Markowitz and hedging in action
I rebalanced my portfolio on June 24, as calculated by the program. Since September 26, 2018, my account in Dollars won 1.0%, including costs, with an MDD of -9.0%, while the S&P500 [$] went down by -0.2% with an MDD of -19.1%. Indeed, Markowitz and hedging in action. Below you see the actual eod performance in Dollars of my broker account since 26 September 2018 (white curve), including costs and compared to the S&P500 [$]:
In 2019, the YTD [$] results are 4.1%.
The efficient-market hypothesis
With the continuous stream of financial, political, and economic information, one usually tries to compose, weight, and maintain stock portfolios with minimized risks and maximized rewards. Our financial modelling is based on the efficient-market hypothesis (EMH). This hypothesis implies that asset prices fully reflect all available information at any time. That does not mean that you cannot beat indices such as the S&P500 or that share prices are undervalued or overvalued. However, it does mean that share prices are not wrong in the sense that you can rationally predict in which direction they will move. The movements of share prices are unpredictable. Therefore, the best you can do is to use the price movements and risks of the past to optimize the statistics of your probability on success in the future. That is what quantitative strategies strive for. Hedge funds like Bridgewater, D. E. Shaw and Renaissance, all three have achieved double-digit results over 2018, while on average the industry made about -5% compared to -6.2% of the S&P500. All three used, at least partly, quantitative strategies. DigiFundManager shows that such top results were indeed possible using quantitative strategies, be it for smaller investments that fit retail investors.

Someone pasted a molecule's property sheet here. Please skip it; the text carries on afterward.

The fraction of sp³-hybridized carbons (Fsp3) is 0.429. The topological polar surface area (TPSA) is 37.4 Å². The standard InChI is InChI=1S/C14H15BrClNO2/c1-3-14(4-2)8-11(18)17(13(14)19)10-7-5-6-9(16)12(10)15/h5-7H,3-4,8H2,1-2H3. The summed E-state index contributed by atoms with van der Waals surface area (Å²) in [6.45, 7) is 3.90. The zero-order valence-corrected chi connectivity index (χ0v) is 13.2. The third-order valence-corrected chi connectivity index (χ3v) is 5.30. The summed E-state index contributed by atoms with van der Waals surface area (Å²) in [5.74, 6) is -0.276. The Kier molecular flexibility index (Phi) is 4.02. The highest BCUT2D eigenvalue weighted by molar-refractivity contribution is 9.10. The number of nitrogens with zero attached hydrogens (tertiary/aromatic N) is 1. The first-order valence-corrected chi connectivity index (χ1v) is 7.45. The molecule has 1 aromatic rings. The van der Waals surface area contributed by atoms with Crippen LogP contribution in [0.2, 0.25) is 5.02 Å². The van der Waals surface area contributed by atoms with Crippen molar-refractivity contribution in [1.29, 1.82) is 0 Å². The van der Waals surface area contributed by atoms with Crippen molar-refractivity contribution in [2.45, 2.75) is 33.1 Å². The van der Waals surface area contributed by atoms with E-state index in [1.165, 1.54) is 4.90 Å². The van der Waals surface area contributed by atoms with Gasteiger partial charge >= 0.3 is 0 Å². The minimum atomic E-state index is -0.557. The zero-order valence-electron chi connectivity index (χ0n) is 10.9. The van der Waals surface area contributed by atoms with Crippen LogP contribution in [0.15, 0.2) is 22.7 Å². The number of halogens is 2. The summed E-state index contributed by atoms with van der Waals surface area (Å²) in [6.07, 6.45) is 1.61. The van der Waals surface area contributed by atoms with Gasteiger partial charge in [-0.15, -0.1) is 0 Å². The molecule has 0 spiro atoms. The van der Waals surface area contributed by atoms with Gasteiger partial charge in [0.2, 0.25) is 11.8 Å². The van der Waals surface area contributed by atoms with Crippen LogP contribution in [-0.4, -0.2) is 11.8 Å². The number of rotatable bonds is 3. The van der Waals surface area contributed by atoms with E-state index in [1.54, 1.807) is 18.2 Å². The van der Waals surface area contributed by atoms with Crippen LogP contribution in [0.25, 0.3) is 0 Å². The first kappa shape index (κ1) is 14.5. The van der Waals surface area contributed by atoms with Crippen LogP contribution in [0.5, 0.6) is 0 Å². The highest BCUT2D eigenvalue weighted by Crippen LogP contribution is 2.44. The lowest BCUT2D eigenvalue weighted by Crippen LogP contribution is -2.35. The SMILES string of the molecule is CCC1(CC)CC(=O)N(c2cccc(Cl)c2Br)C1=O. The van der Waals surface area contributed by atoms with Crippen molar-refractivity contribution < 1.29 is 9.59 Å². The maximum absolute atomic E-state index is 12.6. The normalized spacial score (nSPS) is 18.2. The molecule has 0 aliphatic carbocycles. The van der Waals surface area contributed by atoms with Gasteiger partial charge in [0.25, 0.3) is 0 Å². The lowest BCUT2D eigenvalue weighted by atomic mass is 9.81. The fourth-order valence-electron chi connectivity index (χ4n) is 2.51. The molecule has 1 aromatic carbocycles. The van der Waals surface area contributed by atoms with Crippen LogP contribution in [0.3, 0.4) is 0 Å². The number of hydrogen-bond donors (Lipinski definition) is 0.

MiFid2 rulings for PRIIPs products on quantitative risk assessment
MiFid stands for Markets in Financial Instruments Directive for the European Union, and PRIIPs stands for Packaged Retail and Insurance-based Investment Products. These products include ETFs, investment funds, and funds of funds. MiFid2 rulings for PRIIPS products literally state that "Market risk is measured by the annualised volatility corresponding to the value-at-risk (VaR) at a confidence level of 97,5 % over the recommended holding period, unless stated otherwise. The VaR is the percentage of the amount invested, that is returned to the retail investor." The market party that delivers the PRIIPs product is required to calculate the Var-equivalent volatility (VEV) and assign a Market Risk Measure (MRM) class. This MRM class needs to be combined with other Credit Risk Measures (CRM), if present, and then translated into a number, the so-called Risk Indicator (RI). The MiFid2 risk indicator for PRIIPs products can assume a value between 1 and 7. For example, when the VEV lies between 20% - 30%, the RI or MMR class assume the value of 5 when other risks are not significantly present:
PRIIPs products are divided into four categories.
One scan over historical value fluctuations tells you more than 10,000 sets of fictitious fluctuations
Risks and annualized results are calculated from a minimum of 10,000 selections of fictitious fluctuations for Category 3 products. It is like drawings from a lottery. Neyman was the one who introduced confidence intervals. He already warned for the fact that a confidence interval (here 97.5%) only bears information about the value of the drawings and about the reliability of the drawing process. Such a drawing process bears no information about historic quantities like expected results and risks on those results. To state that these fictitious value fluctuations have anything to do with real historical quantities is considered as a misunderstanding according to Wikipedia. You simply cannot determine real historic value fluctuations from 10,000 fictitious fluctuations. According to us, the calculation of a VaR-equivalent volatility (VEV) on the basis of a fictitious history cannot be applied to formulate an ex-post risk indicator. Monte Carlo simulations are generally applied in signal processing, where the propagation of signals in the future is determined by laws of physics. But the propagation of exchange prices is fundamentally unpredictable. That is why we calculate the expected annualized result and maximum interim loss of realistic portfolios from clean historical data.